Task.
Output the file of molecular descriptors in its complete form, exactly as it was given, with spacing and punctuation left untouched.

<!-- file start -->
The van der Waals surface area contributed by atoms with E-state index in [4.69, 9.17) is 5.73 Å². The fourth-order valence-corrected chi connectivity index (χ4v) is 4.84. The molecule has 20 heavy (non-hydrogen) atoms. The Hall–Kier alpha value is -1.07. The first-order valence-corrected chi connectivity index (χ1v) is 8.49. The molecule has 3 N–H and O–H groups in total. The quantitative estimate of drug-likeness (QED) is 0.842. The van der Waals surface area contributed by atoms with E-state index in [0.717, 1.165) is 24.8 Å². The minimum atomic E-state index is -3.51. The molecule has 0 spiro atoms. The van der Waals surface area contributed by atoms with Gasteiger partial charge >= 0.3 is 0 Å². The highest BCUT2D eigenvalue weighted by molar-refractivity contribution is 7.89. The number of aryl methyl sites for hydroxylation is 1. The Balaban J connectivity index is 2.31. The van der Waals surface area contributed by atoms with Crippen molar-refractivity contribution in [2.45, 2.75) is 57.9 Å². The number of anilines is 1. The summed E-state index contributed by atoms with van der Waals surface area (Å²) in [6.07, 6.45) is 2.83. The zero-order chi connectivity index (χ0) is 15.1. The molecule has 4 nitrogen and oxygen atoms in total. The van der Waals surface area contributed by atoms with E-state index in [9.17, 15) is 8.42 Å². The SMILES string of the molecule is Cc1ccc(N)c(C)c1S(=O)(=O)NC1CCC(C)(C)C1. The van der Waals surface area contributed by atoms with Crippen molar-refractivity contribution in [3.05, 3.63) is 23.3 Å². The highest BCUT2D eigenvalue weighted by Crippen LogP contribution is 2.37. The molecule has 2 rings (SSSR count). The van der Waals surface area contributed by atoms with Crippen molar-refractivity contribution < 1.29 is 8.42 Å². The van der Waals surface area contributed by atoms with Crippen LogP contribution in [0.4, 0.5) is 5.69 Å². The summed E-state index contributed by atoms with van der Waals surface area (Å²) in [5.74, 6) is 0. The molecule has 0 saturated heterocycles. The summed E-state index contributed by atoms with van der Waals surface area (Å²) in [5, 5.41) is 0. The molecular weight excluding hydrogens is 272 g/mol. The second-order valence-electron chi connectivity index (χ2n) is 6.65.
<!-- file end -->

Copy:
The van der Waals surface area contributed by atoms with E-state index in [4.69, 9.17) is 5.73 Å². The fourth-order valence-corrected chi connectivity index (χ4v) is 4.84. The molecule has 20 heavy (non-hydrogen) atoms. The Hall–Kier alpha value is -1.07. The first-order valence-corrected chi connectivity index (χ1v) is 8.49. The molecule has 3 N–H and O–H groups in total. The quantitative estimate of drug-likeness (QED) is 0.842. The van der Waals surface area contributed by atoms with E-state index in [0.717, 1.165) is 24.8 Å². The minimum atomic E-state index is -3.51. The molecule has 0 spiro atoms. The van der Waals surface area contributed by atoms with Gasteiger partial charge >= 0.3 is 0 Å². The highest BCUT2D eigenvalue weighted by molar-refractivity contribution is 7.89. The number of aryl methyl sites for hydroxylation is 1. The Balaban J connectivity index is 2.31. The van der Waals surface area contributed by atoms with Crippen molar-refractivity contribution in [2.45, 2.75) is 57.9 Å². The number of anilines is 1. The summed E-state index contributed by atoms with van der Waals surface area (Å²) in [6.07, 6.45) is 2.83. The zero-order chi connectivity index (χ0) is 15.1. The molecule has 4 nitrogen and oxygen atoms in total. The van der Waals surface area contributed by atoms with E-state index in [9.17, 15) is 8.42 Å². The SMILES string of the molecule is Cc1ccc(N)c(C)c1S(=O)(=O)NC1CCC(C)(C)C1. The van der Waals surface area contributed by atoms with Crippen molar-refractivity contribution in [3.05, 3.63) is 23.3 Å². The highest BCUT2D eigenvalue weighted by Crippen LogP contribution is 2.37. The molecule has 2 rings (SSSR count). The van der Waals surface area contributed by atoms with Crippen molar-refractivity contribution < 1.29 is 8.42 Å². The van der Waals surface area contributed by atoms with Crippen LogP contribution in [0.4, 0.5) is 5.69 Å². The summed E-state index contributed by atoms with van der Waals surface area (Å²) in [5.74, 6) is 0. The molecule has 0 saturated heterocycles. The summed E-state index contributed by atoms with van der Waals surface area (Å²) in [5, 5.41) is 0. The molecular weight excluding hydrogens is 272 g/mol. The second-order valence-electron chi connectivity index (χ2n) is 6.65.